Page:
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  • Would it be counter productive? I fear the government is trying to achieve what Alison Davies is describing above and sell the primary care off to number of interested commercial companies.

    Anyhow all this is silly. GPC has no real negotiating power as the Government can simply enforce the contract. They are a bit of a toothless tiger really.

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  • The GPC yet again shows it incompetence and weakness. It has made so many significant errors with their negotiations and has been totally outplayed time and time again by NHS employers. To think the Organisational QOF would not be removed was a considerable lack of judgement as all is covered by either CQC registration or now goes under the control of public health. They should have been predicting this for the last few years. Unfortunately far too much is unknown over the new DESs for anyone to make.a judgement and unless they get back to the table they will never know until it is too late.
    Surrounding MPIG I think the negotiatiors need to declare their own positions. For far too long the has been an inequity of funding in primary care and those who are underfunded traditionally have shown what you can achieve. It is time for equitable funding so we can play on a level playing field. It is hard to see if we have genuinely impartial negotiatiors without them declaring their own practice positions. Many people who have traditionally been underfunded or from deprived areas may consider the proposed changes as the opposite from the BMA position as one of the most exciting & fair changes to hit General Practice in many a year.
    BMA get back to the table and do what your members pay you to do!

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  • The only way for equitable funding is a fee for service structure anything else will still have winners and losers. HMG won't go for this as they know we do so much in the UK GP which is not funded.....hence the madness persists.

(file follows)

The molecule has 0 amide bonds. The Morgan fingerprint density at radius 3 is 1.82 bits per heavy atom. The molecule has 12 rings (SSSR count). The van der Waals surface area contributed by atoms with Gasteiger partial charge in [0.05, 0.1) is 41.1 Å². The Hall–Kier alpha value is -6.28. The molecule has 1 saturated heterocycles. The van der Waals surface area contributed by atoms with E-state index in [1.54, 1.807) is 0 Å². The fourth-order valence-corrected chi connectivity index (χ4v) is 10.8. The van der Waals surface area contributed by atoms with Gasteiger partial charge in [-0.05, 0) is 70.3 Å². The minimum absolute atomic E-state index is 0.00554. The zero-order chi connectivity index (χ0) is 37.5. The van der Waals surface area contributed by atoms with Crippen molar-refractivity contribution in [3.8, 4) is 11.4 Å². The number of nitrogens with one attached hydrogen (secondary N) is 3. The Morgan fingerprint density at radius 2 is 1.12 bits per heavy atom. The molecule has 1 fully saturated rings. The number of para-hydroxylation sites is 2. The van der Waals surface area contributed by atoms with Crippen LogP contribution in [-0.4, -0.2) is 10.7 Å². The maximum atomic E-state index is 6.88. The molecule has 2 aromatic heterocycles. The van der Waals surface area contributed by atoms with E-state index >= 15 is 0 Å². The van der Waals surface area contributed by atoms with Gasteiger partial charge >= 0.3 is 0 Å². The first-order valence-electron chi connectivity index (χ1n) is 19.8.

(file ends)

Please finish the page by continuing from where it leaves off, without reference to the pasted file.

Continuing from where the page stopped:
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  • already given up hope NI GP

    Lets just hope we dont get the ludicrous call for so called "industrial action"We all know what a debacle that turned out to be.It also sent the message to this government that it could do what ever it pleased.GPC needs to address the Reforms in a more constructive and honest way.Disengage........

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  • If we work in the NHS, we have to accept perforce, Govt. diktats, changing goalposts, broken promises. We are fair game. We have to ask ourselves this - even if we were completely altruistic, would we work for nothing ? If not, what is the minimum we need to work for the NHS ? and are we not there already. In which case, is it not time to resign?

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  • God, I'm glad I'm private. My "contracts" are with my patients.

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  • As the saying goes, "Divided we fall". We should all unite and threaten to resign en masse from the NHS, and if the govt. tries to call our bluff, then we should carry out our threat. I am sure the remedy lies with us

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  • we have to react politically-stop ccg work and let's see how the government would cope-also a campaign re privatisation/incentives and threats to reduce referrals and admissions-the nhs is not safe in tory hands!